Negative producer price differentials (PPDs) reared its ugly head in June milk checks and will reappear in July. That’s due to the large $10.78 price spread between the $24.54 Class III and the $13.76 Class IV prices for July 2020 federal order prices.
What’s taking place?
There have been a number of reports explaining the negative PPD situation.
The best written report is “Making Sense of Your Milk Price in the Pandemic Economy: Negative PPDs, Depooling, and Reblending.”
However, the best infographic can be found in the July edition of the Upper Midwest Dairy News on page 3.
Component pricing powers milk checks in seven Federal Milk Marketing Orders (FMMO). Under this system, Class III components — butterfat, protein, and other solids — each are assigned a monetary value. In both June and July, those values were higher than revenue in the order’s pool of combined milk money.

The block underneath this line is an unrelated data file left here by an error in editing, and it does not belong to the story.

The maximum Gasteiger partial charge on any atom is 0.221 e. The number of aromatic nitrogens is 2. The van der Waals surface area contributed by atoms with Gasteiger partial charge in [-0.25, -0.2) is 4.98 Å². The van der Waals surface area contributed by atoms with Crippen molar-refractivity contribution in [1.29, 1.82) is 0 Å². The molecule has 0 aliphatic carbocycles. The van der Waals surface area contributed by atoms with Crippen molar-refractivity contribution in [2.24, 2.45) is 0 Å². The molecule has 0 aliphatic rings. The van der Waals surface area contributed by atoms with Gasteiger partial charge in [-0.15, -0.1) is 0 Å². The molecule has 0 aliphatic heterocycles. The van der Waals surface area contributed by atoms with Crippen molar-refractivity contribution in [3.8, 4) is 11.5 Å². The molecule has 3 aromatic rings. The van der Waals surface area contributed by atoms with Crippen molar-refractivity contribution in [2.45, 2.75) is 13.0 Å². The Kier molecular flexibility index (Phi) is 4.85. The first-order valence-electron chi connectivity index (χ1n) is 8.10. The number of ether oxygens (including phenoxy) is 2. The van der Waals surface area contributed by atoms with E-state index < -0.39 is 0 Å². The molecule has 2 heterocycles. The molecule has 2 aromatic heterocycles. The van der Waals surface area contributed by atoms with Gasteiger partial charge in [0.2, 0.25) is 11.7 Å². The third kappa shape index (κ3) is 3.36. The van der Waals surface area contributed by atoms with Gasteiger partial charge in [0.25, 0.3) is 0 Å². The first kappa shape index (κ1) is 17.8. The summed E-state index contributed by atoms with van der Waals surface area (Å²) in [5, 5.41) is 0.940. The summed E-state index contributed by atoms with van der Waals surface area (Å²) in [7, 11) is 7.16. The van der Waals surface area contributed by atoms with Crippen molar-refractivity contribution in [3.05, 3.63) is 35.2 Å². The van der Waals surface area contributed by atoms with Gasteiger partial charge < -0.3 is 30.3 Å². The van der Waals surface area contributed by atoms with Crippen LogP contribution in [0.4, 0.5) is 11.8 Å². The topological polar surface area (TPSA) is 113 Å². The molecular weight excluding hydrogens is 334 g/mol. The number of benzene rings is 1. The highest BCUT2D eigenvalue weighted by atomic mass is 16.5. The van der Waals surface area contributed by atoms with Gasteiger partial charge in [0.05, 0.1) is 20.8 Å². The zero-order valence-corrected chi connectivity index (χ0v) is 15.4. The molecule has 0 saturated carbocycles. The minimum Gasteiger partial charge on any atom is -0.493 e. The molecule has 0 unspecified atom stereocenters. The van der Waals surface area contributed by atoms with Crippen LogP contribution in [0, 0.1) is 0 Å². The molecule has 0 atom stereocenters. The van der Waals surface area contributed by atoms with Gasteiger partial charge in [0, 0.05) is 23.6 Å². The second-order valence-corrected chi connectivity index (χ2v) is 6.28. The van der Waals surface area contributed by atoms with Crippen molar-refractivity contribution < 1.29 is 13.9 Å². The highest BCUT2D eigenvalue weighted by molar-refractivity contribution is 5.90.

That disparity was partially due to depooling. This occurs when cheese plants decide to not pay into the order for the month, which is allowed in the FMMO rules. The other reason — protein values being high relative to other component values. In July, protein fetched $2.9573 per pound, while second-place butterfat garnered $1.8223 per pound.
To the infographic
The pool revenue and the payment breakdown did not balance in June or July. That’s because the monetary value assigned to Class III component values exceeded revenue.
In order to balance payouts, the total bundle of components need to be devalued . . . hence the negative PPD. That is shown in the rectangle with the red triangle.
In the current environment, the negative red PPD triangle could persist for the next months until Class III and Class IV prices converge to a closer price proximity. Futures contracts for Class III and Class IV on the CME indicate that Class III to Class IV balance could begin to return in September.